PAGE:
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Kennedy, of course, wasn't hamstrung by budget issues, and Obama's space team is quick to point that out. "I would be thrilled if we could land on Mars in the 2030s, and I truly believe that is within the capability of this country," says John Grunsfeld, head of the NASA science directorate and a five-time shuttle astronaut. "I don't believe it is necessarily within the capability of this country with a flat budget."
For the unmanned program, a flat budget would actually be an improvement. Funding for Mars missions is set to fall from $587 million in 2012--that's million, with an m--to $360.8 million in 2013, causing the U.S. to drop out of a planned collaboration with the European Space Agency for two missions, one of which would have returned a sample from the Martian surface. Already in the pipeline is a new NASA orbiter that will launch in 2013, but after that, no missions are scheduled until 2018 and 2020--maybe. Says Grunsfeld: "We can just barely afford those missions."
What any nation can afford, of course, is at least partly a function of what it chooses to afford, even in straitened circumstances. The genius of Kennedy's commitment to a lunar landing before 1970 was its simplicity--a single goal and a deadline. The current plan--with ever changing destinations and dates--has none of that New Frontier clarity.
Kennedy, however, had the help of other Presidents and a cooperative Congress. The space push spanned four Administrations--counting that of Eisenhower, who created NASA--and six Congresses. And while they often scrapped over the budget, they agreed on the goal. A legislature that can barely keep the FAA funded is not an easy partner for any White House with grand ambitions. Space isn't free, but with NASA's budget hovering in the vicinity of just $15 billion per year, or 0.47% of the total federal budget, it's hardly a bank breaker either. The Department of Defense, by contrast, gets $716 billion, or 18.9%. What's more, as with Defense, NASA research pays dividends. The Curiosity program has employed 7,000 high-tech workers in most of the 50 states. And as Grunsfeld points out, the rover's chemical sniffers--sensitive to individual organic molecules--could have national-security applications at ports and airports.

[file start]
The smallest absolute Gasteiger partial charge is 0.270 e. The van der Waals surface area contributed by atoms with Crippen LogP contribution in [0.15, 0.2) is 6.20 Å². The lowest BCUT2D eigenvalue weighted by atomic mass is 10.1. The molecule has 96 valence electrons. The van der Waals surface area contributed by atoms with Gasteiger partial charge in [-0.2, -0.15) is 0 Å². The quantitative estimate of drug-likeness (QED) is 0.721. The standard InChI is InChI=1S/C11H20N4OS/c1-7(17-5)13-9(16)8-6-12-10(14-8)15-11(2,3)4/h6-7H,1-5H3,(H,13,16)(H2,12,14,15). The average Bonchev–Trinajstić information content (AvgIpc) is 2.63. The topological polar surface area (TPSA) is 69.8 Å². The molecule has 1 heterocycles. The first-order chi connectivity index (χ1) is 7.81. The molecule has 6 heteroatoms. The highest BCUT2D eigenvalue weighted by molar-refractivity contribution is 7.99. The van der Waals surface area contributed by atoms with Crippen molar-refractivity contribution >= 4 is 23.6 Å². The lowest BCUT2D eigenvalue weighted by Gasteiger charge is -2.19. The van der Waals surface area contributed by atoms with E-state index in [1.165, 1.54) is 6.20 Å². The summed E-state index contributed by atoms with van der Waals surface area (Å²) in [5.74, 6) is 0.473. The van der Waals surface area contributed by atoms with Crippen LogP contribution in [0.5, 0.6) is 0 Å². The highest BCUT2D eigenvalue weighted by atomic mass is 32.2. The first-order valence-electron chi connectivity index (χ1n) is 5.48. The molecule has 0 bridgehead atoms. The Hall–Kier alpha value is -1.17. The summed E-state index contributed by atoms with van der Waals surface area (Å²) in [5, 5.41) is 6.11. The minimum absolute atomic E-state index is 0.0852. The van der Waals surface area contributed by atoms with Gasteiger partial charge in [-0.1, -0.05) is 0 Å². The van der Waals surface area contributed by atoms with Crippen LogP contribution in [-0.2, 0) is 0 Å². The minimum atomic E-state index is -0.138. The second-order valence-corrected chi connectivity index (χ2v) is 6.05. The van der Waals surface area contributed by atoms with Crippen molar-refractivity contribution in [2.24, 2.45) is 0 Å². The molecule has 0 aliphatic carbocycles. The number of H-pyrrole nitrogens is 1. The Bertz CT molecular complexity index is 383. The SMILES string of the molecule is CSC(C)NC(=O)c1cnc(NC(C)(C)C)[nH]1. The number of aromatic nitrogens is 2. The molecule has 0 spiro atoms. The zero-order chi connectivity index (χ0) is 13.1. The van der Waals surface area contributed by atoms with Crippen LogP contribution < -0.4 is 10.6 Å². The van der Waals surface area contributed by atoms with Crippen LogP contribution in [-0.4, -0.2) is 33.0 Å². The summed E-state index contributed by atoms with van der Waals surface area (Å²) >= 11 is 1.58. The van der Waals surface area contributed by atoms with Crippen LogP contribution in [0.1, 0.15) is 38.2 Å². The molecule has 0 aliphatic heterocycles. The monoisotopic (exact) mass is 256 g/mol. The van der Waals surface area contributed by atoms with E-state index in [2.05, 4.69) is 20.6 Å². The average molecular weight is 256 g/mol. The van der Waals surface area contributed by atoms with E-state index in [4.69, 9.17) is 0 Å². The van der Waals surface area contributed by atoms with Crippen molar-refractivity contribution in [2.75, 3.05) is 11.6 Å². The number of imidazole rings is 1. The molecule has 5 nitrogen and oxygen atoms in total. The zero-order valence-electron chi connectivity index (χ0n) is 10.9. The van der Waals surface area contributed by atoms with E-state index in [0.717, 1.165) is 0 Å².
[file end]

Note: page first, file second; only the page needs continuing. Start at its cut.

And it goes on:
But the extraordinary success of the Mars Curiosity rover masks a far greater truth about space exploration: it requires monomaniacal commitment and an exceedingly high tolerance for failure. In their own way, the JPL peanuts are a reminder of that fact. It's unimaginable in today's attention-deficit political climate that there ever would have been a Ranger 7 after the repeated failures of Rangers 1 through 6. But it took mastering unmanned crash landings before we could master unmanned soft landings. And it took mastering unmanned soft landings before Neil Armstrong--five years almost to the day after Ranger 7 made its suicide plunge into the moon's Sea of Clouds--could set his boot onto the Sea of Tranquility. That's the way science progresses: incrementally, patiently and ultimately spectacularly. Some of America's grandest moments have come when we've trusted that fact.
FOR MORE PICTURES OF THE CURIOSITY PROJECT, GO TO time.com/curiosity